Photorealism is not a sphere confined only to the entertainment sector. More and more fields based on digital pictures – and human representation – are seeking expertise so that they can move forward in creating clothing, hair and faces. Syflex, based in the USA, designed software that was first intended for simulating clothing in animation, and in 2010 opened an entity to work with apparel manufacturers to help them in their on-line business. As for the ADN firm, it chose to develop a set of technical and legal services to create and manage the use of digital doubles not only for stunt work but also for close-ups. Based on triple data acquisition, the capture provides a duplicate of a celebrity's face which can then be managed by the celebrity from start to finish, fully controlled. Hair is likewise a very difficult element to properly animate, or else it requires complex tools and a developer-oriented approach. Having built on research by the Grenoble Inria, Neomis Animation offers a Maya plug-in to simplify the creation of dynamic hairstyles, including numerous variables for either a cartoon-like or realistic rendering.
Syflex, clothes, simulation, ADN, digital double, legal protection, Neomis, superhelix, hair, wigs, photorealism
Photorealism is not a sphere confined only to the entertainment sector. More and more fields based on digital pictures – and human representation – are seeking expertise so that they can move forward in creating clothing, hair and faces.
As such, the Syflex company was founded in the United States in 2002 by Gérard Banel. He introduced the discussion on clothing simulation through a brief historical review: in 1997 the first "convincing" clothing was shown on screen in the Pixar short, Geri's Game.
Soon after, the fashion world picked up on this new potential and in 1998 Thierry Mugler held his much-noticed virtual fashion show. Subsequently, it was with the video-game inspired feature film, Final Fantasy, where new hurdles were cleared.
"Until then, clothes had to be animated manually," as Gérard Banel recalled, "but this was simply impossible for such an ambitious project and so, for the very first time, the production people turned to research and development (R&D) to try and get photorealistic esthetics for the clothing, suited to the graphic elements of the characters."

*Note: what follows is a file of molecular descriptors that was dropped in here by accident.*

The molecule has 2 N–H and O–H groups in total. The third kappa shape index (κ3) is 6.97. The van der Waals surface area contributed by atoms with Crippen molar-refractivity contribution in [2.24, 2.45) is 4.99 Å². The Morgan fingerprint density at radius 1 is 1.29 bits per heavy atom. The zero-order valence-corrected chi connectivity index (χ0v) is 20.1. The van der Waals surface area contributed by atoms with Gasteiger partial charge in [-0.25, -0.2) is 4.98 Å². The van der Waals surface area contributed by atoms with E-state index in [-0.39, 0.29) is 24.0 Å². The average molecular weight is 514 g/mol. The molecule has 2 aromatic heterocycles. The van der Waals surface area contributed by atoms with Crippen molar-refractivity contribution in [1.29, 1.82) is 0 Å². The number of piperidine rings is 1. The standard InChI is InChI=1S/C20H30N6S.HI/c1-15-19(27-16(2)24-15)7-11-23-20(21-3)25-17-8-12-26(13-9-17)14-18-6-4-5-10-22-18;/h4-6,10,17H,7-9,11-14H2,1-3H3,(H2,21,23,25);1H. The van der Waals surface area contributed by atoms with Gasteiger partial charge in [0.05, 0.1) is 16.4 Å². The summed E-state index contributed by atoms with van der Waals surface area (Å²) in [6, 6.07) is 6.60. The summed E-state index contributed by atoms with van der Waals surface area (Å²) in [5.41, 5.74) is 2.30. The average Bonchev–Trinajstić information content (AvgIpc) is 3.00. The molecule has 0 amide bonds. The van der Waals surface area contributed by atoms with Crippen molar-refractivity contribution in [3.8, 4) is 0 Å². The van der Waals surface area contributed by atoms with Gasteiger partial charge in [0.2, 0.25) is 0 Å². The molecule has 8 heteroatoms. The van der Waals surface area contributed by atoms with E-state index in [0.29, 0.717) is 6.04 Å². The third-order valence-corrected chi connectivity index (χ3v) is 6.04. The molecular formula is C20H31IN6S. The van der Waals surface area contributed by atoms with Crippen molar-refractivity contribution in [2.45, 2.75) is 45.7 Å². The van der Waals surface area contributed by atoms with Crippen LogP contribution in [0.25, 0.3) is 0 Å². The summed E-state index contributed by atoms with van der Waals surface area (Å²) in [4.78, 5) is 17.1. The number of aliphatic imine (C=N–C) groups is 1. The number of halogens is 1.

The R&D department, managed by Gérard Banel and endowed with an ample budget, first began to work on tee-shirts to generate their automatic animation, to fit with the movements of the characters wearing them. "Once we got our results, we then extended our efforts to other items of clothing." The aim was two-pronged: both to improve the realism of a graphic element that was often unsuited to a character's movement flow, as well as to simplify animation through automated simulations. Outcome: the R&D work of Square, the film producer, made it possible to finish more than one computed scene per animator per day! Unfortunately, not only did the film fare poorly, but this technological breakthrough went almost unnoticed. Square did attempt to renew the experience with Animatrix, an animation film based on the Wachowski brothers' trilogy, but the company finally had to close down.
With this experience in hand, Gérard Banel then opened Syflex in 2002, utilizing improved technology and a new rendering algorithm. The software did not require in-depth knowledge, and so was quickly adopted not only for animation but also for advertising and video-gaming (because of its cinematics).
Concretely, the Syflex software is founded on a system of particles with kinds of "springs" linking them together. These springs, endowed with multiple variables and distinctive features, make it possible to play with the physical properties of a piece of fabric and its associated dynamics, and to correlate all of this with the movements of the characters wearing the fabrics. As was noted by the founder of Sylex: "The properties are similar to the real physical fabrics on which we apply stress – force, friction, etc. We then establish collisions, with bodies for example, but also 'self-collisions' (clothing colliding with itself) to obtain realistic animation, via real-time computing. Besides just clothing, the software also manages hair and skin (via a double-tiered system wherein the skin 'slides' over another lower-tier skin) as well as muscles (with addition of a third tier)."
The software also has capacity for proxies to be added (buttons, bows, etc) which connect into the model and the generated simulation.